Tame (溜め) - According to the Japanese/English Kendo dictionary on Kendo USA, tame is a moment of mental and physical preparation, accumulating strength and spirit, before starting a technique. In other words, it's like constantly holding back a spring and letting it go whenever you're ready to attack. So whenever I'm fighting, I constantly need to be in that state of preparedness by looking at and sensing the opponent. Then, when I'm ready I literally go from 0 to 60 in a mere fraction of a second. This involves a lot of me keeping my left heel down more than usual, but I also seem to need to work my muscles down there to get the response I want out of it. But the whole thought process of the concept seems to help quite a bit for the time being.

Yoyuu(余裕) - According to an essay named "Space in Time in Taido" by Robert Norris and Rob Delicata, yoyuu can be interpreted as the space that a taidoka creates by means of
movement in order to gain a strategic advantage. While the article is for the martial art of Taido, just substitute taidoka with kendoka and the definition still applies. What I seem to need to do on this one is utilize the various kinds of footwork in order to achieve the proper ma-ai so I can attack most effectively to get that point. I have noticed a tendancy to have some hesitation about moving in to what I percieve as too close and/or extending properly in my strikes. The hesitation makes me lose opportunities to attack and the lack of extention makes me miss otherwise great opportunities. I guess it might have to do with the fear of going too soon and possibly getting tsuki'd or something, but I have been trying to work on that by forcing myself to move and working on getting the opponent to move when I want him/her to do so.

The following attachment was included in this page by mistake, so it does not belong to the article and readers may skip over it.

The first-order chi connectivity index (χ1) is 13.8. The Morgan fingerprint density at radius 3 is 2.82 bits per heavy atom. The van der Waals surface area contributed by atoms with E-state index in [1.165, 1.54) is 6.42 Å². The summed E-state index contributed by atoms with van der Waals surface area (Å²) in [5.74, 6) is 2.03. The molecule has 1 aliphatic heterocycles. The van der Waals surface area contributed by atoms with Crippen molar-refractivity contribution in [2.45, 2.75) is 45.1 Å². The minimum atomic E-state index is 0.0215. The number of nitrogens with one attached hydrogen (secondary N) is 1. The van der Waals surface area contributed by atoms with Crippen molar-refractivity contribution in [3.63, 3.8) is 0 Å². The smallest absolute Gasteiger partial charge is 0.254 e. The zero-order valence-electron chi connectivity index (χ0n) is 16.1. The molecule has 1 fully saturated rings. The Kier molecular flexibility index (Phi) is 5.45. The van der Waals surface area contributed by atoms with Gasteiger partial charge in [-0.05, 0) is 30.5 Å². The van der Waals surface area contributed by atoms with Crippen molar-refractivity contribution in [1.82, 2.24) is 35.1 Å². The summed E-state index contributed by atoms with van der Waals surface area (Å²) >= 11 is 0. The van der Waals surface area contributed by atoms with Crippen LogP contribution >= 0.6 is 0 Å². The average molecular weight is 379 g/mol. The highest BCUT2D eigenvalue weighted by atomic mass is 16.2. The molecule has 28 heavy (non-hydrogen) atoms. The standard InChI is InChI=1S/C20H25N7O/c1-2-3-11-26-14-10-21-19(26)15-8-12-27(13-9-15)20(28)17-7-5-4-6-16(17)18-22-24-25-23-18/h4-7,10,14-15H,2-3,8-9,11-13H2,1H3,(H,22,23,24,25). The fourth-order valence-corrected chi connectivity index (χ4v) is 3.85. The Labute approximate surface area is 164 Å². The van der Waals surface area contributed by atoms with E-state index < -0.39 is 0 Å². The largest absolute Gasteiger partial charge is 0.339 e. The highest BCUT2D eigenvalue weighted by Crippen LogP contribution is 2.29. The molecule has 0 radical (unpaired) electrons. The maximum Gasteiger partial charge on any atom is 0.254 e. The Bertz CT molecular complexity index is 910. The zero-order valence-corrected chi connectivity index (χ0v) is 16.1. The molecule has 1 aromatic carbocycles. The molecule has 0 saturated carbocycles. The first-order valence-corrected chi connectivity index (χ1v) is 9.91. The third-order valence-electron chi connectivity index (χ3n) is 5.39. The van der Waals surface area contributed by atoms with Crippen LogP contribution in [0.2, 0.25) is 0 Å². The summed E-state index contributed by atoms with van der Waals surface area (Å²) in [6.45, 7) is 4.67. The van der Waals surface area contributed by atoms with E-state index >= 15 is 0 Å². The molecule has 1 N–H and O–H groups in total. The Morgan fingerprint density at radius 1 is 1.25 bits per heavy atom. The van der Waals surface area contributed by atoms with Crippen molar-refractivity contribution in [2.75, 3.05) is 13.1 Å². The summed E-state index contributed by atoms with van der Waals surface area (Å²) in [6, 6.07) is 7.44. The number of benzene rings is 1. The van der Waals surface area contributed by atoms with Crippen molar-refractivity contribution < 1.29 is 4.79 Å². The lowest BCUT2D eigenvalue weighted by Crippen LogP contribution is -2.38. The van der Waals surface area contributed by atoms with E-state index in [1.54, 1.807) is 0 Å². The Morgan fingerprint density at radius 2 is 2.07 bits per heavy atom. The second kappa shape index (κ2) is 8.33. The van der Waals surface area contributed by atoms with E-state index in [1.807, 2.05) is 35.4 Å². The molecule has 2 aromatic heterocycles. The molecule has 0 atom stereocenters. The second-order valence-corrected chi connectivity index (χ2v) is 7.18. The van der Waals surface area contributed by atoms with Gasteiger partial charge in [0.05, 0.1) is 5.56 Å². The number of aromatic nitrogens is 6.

As always, there are many things that I need to work on, but I also need to be careful to not overload myself. From what everyone has been telling me, I seem to be okay with my skill set, I just need to make some yuko-datotsu next time and I should be set for the first part. If I make it past that, then there's the kata, which I would like to discuss at a later date. Kata is something that's rarely discussed and I was given some interesting tips on kata that I honestly never heard of before so I'd like to get that recorded on the web somewhere. There's also the whole biiru-geiko that I need to work on, but maybe my tolerance needs to go up before I attempt that one too hard.